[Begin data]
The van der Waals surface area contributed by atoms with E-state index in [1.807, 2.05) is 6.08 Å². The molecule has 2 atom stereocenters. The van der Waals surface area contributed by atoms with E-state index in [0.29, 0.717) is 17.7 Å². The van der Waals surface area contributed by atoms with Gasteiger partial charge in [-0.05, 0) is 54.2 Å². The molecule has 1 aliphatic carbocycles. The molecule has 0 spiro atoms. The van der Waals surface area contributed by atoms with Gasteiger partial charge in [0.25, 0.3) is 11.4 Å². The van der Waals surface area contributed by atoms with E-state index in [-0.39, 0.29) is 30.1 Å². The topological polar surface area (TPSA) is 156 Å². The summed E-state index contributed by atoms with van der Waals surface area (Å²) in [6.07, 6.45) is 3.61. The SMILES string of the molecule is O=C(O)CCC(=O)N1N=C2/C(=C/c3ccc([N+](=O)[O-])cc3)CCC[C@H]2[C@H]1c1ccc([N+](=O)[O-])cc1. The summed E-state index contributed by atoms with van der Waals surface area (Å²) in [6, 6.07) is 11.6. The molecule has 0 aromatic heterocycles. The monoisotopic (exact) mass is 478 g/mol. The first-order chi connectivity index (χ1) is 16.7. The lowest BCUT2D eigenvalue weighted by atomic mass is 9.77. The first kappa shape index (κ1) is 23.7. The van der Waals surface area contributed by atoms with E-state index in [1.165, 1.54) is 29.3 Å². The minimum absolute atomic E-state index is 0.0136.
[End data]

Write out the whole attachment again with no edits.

The van der Waals surface area contributed by atoms with E-state index in [1.807, 2.05) is 6.08 Å². The molecule has 2 atom stereocenters. The van der Waals surface area contributed by atoms with E-state index in [0.29, 0.717) is 17.7 Å². The van der Waals surface area contributed by atoms with Gasteiger partial charge in [-0.05, 0) is 54.2 Å². The molecule has 1 aliphatic carbocycles. The molecule has 0 spiro atoms. The van der Waals surface area contributed by atoms with Gasteiger partial charge in [0.25, 0.3) is 11.4 Å². The van der Waals surface area contributed by atoms with E-state index in [-0.39, 0.29) is 30.1 Å². The topological polar surface area (TPSA) is 156 Å². The summed E-state index contributed by atoms with van der Waals surface area (Å²) in [6.07, 6.45) is 3.61. The SMILES string of the molecule is O=C(O)CCC(=O)N1N=C2/C(=C/c3ccc([N+](=O)[O-])cc3)CCC[C@H]2[C@H]1c1ccc([N+](=O)[O-])cc1. The summed E-state index contributed by atoms with van der Waals surface area (Å²) in [6, 6.07) is 11.6. The molecule has 0 aromatic heterocycles. The monoisotopic (exact) mass is 478 g/mol. The first-order chi connectivity index (χ1) is 16.7. The lowest BCUT2D eigenvalue weighted by atomic mass is 9.77. The first kappa shape index (κ1) is 23.7. The van der Waals surface area contributed by atoms with E-state index in [1.165, 1.54) is 29.3 Å². The minimum absolute atomic E-state index is 0.0136.